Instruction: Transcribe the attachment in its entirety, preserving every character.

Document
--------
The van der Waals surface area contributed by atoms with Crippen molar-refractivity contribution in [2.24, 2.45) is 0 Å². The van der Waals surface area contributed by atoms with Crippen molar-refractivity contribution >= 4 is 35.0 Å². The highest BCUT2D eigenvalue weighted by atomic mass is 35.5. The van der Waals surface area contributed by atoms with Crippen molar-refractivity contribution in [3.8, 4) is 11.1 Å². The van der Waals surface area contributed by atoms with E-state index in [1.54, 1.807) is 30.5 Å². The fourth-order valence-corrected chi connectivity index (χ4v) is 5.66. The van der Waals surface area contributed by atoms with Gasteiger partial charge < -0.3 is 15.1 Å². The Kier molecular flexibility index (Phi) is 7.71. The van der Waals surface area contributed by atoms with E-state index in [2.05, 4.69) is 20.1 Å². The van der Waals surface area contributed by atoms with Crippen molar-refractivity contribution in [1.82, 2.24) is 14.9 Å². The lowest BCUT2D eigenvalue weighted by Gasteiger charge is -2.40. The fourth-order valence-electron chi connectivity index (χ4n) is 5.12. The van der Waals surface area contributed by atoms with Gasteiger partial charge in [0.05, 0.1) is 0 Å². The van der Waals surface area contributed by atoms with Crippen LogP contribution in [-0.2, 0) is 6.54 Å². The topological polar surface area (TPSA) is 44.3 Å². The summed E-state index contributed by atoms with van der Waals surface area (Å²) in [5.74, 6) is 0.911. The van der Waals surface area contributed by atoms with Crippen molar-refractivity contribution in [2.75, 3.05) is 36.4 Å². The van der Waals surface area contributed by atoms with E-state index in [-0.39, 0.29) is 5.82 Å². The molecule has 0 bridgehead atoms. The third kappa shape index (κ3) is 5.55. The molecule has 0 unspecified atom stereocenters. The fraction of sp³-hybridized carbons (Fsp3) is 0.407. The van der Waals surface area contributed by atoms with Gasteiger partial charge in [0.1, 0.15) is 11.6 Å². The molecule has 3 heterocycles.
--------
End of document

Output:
The van der Waals surface area contributed by atoms with Crippen molar-refractivity contribution in [2.24, 2.45) is 0 Å². The van der Waals surface area contributed by atoms with Crippen molar-refractivity contribution >= 4 is 35.0 Å². The highest BCUT2D eigenvalue weighted by atomic mass is 35.5. The van der Waals surface area contributed by atoms with Crippen molar-refractivity contribution in [3.8, 4) is 11.1 Å². The van der Waals surface area contributed by atoms with E-state index in [1.54, 1.807) is 30.5 Å². The fourth-order valence-corrected chi connectivity index (χ4v) is 5.66. The van der Waals surface area contributed by atoms with Gasteiger partial charge < -0.3 is 15.1 Å². The Kier molecular flexibility index (Phi) is 7.71. The van der Waals surface area contributed by atoms with E-state index in [2.05, 4.69) is 20.1 Å². The van der Waals surface area contributed by atoms with Crippen molar-refractivity contribution in [1.82, 2.24) is 14.9 Å². The lowest BCUT2D eigenvalue weighted by Gasteiger charge is -2.40. The fourth-order valence-electron chi connectivity index (χ4n) is 5.12. The van der Waals surface area contributed by atoms with Gasteiger partial charge in [0.05, 0.1) is 0 Å². The van der Waals surface area contributed by atoms with Crippen LogP contribution in [-0.2, 0) is 6.54 Å². The topological polar surface area (TPSA) is 44.3 Å². The summed E-state index contributed by atoms with van der Waals surface area (Å²) in [5.74, 6) is 0.911. The van der Waals surface area contributed by atoms with Crippen molar-refractivity contribution in [2.75, 3.05) is 36.4 Å². The van der Waals surface area contributed by atoms with E-state index in [-0.39, 0.29) is 5.82 Å². The molecule has 0 bridgehead atoms. The third kappa shape index (κ3) is 5.55. The molecule has 0 unspecified atom stereocenters. The fraction of sp³-hybridized carbons (Fsp3) is 0.407. The van der Waals surface area contributed by atoms with Gasteiger partial charge in [0.1, 0.15) is 11.6 Å². The molecule has 3 heterocycles.